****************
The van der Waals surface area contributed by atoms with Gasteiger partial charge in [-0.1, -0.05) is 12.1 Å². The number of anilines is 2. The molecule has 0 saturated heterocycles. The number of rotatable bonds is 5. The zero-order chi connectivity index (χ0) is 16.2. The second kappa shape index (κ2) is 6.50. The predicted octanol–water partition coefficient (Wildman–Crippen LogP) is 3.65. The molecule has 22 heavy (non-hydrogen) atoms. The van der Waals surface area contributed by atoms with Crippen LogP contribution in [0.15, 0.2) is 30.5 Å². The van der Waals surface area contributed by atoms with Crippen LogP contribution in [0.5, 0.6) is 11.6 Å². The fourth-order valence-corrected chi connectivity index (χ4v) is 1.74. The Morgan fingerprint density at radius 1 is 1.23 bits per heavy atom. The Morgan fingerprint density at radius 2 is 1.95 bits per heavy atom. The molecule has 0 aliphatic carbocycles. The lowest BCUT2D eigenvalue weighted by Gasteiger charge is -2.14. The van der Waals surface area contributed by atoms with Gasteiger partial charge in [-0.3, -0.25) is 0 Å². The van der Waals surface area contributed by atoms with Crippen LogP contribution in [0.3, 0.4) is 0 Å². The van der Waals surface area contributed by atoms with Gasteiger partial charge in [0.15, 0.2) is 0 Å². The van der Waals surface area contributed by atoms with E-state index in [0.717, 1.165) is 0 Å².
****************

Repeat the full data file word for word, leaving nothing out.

The van der Waals surface area contributed by atoms with Gasteiger partial charge in [-0.1, -0.05) is 12.1 Å². The number of anilines is 2. The molecule has 0 saturated heterocycles. The number of rotatable bonds is 5. The zero-order chi connectivity index (χ0) is 16.2. The second kappa shape index (κ2) is 6.50. The predicted octanol–water partition coefficient (Wildman–Crippen LogP) is 3.65. The molecule has 22 heavy (non-hydrogen) atoms. The van der Waals surface area contributed by atoms with Crippen LogP contribution in [0.15, 0.2) is 30.5 Å². The van der Waals surface area contributed by atoms with Crippen LogP contribution in [0.5, 0.6) is 11.6 Å². The fourth-order valence-corrected chi connectivity index (χ4v) is 1.74. The Morgan fingerprint density at radius 1 is 1.23 bits per heavy atom. The Morgan fingerprint density at radius 2 is 1.95 bits per heavy atom. The molecule has 0 aliphatic carbocycles. The lowest BCUT2D eigenvalue weighted by Gasteiger charge is -2.14. The van der Waals surface area contributed by atoms with Gasteiger partial charge in [-0.3, -0.25) is 0 Å². The van der Waals surface area contributed by atoms with Crippen LogP contribution in [0.3, 0.4) is 0 Å². The van der Waals surface area contributed by atoms with Gasteiger partial charge in [0.15, 0.2) is 0 Å². The van der Waals surface area contributed by atoms with E-state index in [0.717, 1.165) is 0 Å².